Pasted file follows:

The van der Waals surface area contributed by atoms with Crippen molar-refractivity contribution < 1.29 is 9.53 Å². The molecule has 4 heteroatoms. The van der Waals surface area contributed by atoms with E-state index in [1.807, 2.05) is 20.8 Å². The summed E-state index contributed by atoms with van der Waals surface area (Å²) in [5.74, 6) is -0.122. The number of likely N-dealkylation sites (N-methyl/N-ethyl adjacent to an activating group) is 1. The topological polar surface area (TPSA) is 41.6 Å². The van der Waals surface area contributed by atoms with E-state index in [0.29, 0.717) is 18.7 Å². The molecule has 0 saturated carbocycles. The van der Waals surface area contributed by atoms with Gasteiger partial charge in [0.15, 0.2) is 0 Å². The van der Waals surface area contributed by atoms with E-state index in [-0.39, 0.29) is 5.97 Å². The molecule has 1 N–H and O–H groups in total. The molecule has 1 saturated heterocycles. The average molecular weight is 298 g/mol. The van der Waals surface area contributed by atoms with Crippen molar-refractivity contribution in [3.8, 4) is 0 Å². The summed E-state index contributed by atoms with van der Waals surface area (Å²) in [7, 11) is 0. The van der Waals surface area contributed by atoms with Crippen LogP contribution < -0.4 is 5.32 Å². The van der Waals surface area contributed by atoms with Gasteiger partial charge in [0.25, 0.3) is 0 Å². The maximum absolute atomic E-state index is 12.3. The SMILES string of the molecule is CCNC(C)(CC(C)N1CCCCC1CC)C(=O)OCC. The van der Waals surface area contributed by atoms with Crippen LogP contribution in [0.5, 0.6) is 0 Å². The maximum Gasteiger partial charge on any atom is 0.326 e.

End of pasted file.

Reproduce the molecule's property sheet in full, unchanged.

The van der Waals surface area contributed by atoms with Crippen molar-refractivity contribution < 1.29 is 9.53 Å². The molecule has 4 heteroatoms. The van der Waals surface area contributed by atoms with E-state index in [1.807, 2.05) is 20.8 Å². The summed E-state index contributed by atoms with van der Waals surface area (Å²) in [5.74, 6) is -0.122. The number of likely N-dealkylation sites (N-methyl/N-ethyl adjacent to an activating group) is 1. The topological polar surface area (TPSA) is 41.6 Å². The van der Waals surface area contributed by atoms with E-state index in [0.29, 0.717) is 18.7 Å². The molecule has 0 saturated carbocycles. The van der Waals surface area contributed by atoms with Gasteiger partial charge in [0.15, 0.2) is 0 Å². The van der Waals surface area contributed by atoms with E-state index in [-0.39, 0.29) is 5.97 Å². The molecule has 1 N–H and O–H groups in total. The molecule has 1 saturated heterocycles. The average molecular weight is 298 g/mol. The van der Waals surface area contributed by atoms with Crippen molar-refractivity contribution in [3.8, 4) is 0 Å². The summed E-state index contributed by atoms with van der Waals surface area (Å²) in [7, 11) is 0. The van der Waals surface area contributed by atoms with Crippen LogP contribution < -0.4 is 5.32 Å². The van der Waals surface area contributed by atoms with Gasteiger partial charge in [0.25, 0.3) is 0 Å². The maximum absolute atomic E-state index is 12.3. The SMILES string of the molecule is CCNC(C)(CC(C)N1CCCCC1CC)C(=O)OCC. The van der Waals surface area contributed by atoms with Crippen LogP contribution in [0.5, 0.6) is 0 Å². The maximum Gasteiger partial charge on any atom is 0.326 e.